Homogenized Korean Disaster Movie

Jade 2022-09-17 18:29:43

Disaster films, as a film type with strong recognition and attractiveness in South Korea, have always been sought after by Korean directors. "Train to Busan" and "Tunnel", which were hit by the fire last year, are both excellent works with actors' acting skills and script plots being online at the same time. Korean directors have also explored a mature disaster film shooting mode. However, different directors' in-depth interpretation of similar themes gradually tends to be the same. The theme of the film is nothing more than criticizing the government's inaction in dealing with social problems and its incompetence in dealing with major accidents, and the means of expression are through personal heroism. The protagonist, to contrast the darkness of the government. Although "Pandora" is not as influential as "Train to Busan", and it does not deviate from the old way of satirizing the government in terms of structure, it boldly adopts anti-personal heroism to shape characters, breaking the inherent model of disaster films to a certain extent. It brings new possibilities to such films with serious homogenization.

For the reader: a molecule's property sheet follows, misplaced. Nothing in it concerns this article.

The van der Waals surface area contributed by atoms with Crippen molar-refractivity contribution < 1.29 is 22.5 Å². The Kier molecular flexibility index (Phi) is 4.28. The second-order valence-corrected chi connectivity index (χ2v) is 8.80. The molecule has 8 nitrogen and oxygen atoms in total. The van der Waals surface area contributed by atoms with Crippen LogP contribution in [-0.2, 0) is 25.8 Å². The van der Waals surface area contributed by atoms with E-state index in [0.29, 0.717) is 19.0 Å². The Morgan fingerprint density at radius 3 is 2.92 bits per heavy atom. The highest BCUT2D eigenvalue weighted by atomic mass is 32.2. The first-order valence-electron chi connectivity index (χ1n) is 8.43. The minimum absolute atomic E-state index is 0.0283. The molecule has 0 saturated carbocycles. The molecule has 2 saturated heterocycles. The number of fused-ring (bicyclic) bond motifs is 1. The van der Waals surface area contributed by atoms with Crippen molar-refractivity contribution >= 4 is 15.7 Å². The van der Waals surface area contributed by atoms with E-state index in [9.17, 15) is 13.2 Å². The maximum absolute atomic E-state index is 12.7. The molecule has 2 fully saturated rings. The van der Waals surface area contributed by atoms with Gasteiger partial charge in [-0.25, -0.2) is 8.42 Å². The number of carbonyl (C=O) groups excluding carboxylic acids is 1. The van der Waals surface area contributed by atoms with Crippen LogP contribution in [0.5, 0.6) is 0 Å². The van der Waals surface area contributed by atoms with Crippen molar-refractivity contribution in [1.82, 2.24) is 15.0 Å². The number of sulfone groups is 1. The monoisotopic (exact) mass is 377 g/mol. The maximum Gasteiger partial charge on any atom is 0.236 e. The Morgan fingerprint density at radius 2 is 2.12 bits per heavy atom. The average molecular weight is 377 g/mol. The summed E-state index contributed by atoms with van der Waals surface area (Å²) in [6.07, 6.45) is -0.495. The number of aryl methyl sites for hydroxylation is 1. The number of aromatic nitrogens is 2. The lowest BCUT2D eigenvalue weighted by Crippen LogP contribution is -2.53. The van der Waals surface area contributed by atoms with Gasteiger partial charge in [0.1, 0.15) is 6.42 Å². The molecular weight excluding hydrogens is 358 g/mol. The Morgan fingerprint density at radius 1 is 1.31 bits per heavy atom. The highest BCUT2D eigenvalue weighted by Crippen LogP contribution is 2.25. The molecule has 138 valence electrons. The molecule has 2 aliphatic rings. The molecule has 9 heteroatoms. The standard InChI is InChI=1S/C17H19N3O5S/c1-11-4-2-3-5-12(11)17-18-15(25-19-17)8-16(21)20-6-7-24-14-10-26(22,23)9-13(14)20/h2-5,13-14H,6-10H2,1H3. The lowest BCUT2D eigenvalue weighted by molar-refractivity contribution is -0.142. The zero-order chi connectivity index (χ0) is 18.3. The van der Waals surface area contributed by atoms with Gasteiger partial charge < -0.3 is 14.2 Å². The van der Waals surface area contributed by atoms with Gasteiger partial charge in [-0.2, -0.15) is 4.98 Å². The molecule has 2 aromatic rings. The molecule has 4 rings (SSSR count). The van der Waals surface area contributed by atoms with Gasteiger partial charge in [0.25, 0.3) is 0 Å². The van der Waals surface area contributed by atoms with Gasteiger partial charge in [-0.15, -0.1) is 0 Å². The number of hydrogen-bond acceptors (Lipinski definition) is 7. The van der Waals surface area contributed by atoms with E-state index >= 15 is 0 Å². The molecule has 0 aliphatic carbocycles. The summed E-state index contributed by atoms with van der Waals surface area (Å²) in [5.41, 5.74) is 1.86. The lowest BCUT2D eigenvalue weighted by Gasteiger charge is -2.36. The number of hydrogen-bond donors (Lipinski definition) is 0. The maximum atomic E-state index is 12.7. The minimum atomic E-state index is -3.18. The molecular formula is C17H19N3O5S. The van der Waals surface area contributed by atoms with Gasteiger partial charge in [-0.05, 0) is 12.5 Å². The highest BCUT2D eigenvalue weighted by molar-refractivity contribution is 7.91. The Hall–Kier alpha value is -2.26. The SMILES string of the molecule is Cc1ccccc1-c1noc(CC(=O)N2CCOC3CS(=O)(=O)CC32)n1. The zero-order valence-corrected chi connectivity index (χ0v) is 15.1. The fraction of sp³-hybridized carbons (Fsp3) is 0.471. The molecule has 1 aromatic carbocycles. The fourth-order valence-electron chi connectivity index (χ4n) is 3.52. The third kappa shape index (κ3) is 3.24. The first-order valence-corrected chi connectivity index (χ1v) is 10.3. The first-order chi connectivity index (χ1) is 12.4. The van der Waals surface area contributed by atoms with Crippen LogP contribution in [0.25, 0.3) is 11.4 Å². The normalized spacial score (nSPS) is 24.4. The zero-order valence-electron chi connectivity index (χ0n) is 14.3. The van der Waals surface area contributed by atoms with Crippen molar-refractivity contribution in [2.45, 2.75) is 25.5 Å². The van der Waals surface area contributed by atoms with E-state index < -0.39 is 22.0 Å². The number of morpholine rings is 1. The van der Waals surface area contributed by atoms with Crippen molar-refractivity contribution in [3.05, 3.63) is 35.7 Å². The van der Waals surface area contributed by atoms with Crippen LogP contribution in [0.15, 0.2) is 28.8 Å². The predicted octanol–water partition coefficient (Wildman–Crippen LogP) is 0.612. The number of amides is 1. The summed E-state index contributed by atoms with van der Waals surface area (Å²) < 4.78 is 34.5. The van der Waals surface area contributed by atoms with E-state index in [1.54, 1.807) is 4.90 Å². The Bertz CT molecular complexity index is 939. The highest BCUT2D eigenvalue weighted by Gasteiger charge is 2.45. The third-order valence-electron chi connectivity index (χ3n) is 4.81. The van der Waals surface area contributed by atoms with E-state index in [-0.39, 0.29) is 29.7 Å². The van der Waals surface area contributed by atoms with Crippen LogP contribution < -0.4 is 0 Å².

The story takes place in a small village in southern South Korea that uses nuclear power plants as its industry. Most of the residents do boring jobs in the power plant. The protagonist, Jae Hyeok, is reluctant to live this kind of life, dreaming of being able to escape from the town one day, but after failing in business, he can only come back and work at the power station while eating and waiting to die. Such a decadent appearance makes people wonder how he can become the hero who saves the world in disaster films. Sure enough, when the accident first happened, Zai He's first thought was to escape. His father and eldest brother died because of the nuclear power plant accident, so he knew the danger of radiation and just wanted to save his own life. However, the company executives closed the gate of the power station and forced the workers to go back to deal with the accident. When the crowd was in chaos, the reactor exploded. Jae-hyuk, who woke up from the rubble, was also exposed to radiation in order to rescue the injured worker. After that, they had already escaped, and learned that someone needed to risk their lives to enter the nuclear power plant to repair the loophole, otherwise the whole of Korea would face extinction. . As the staff of the power station, everyone voluntarily entered the emergency repair, and the sudden danger required one person to stay. In order to save his family, Jae-hye chose to sacrifice himself and detonated together with the explosives to save the power station.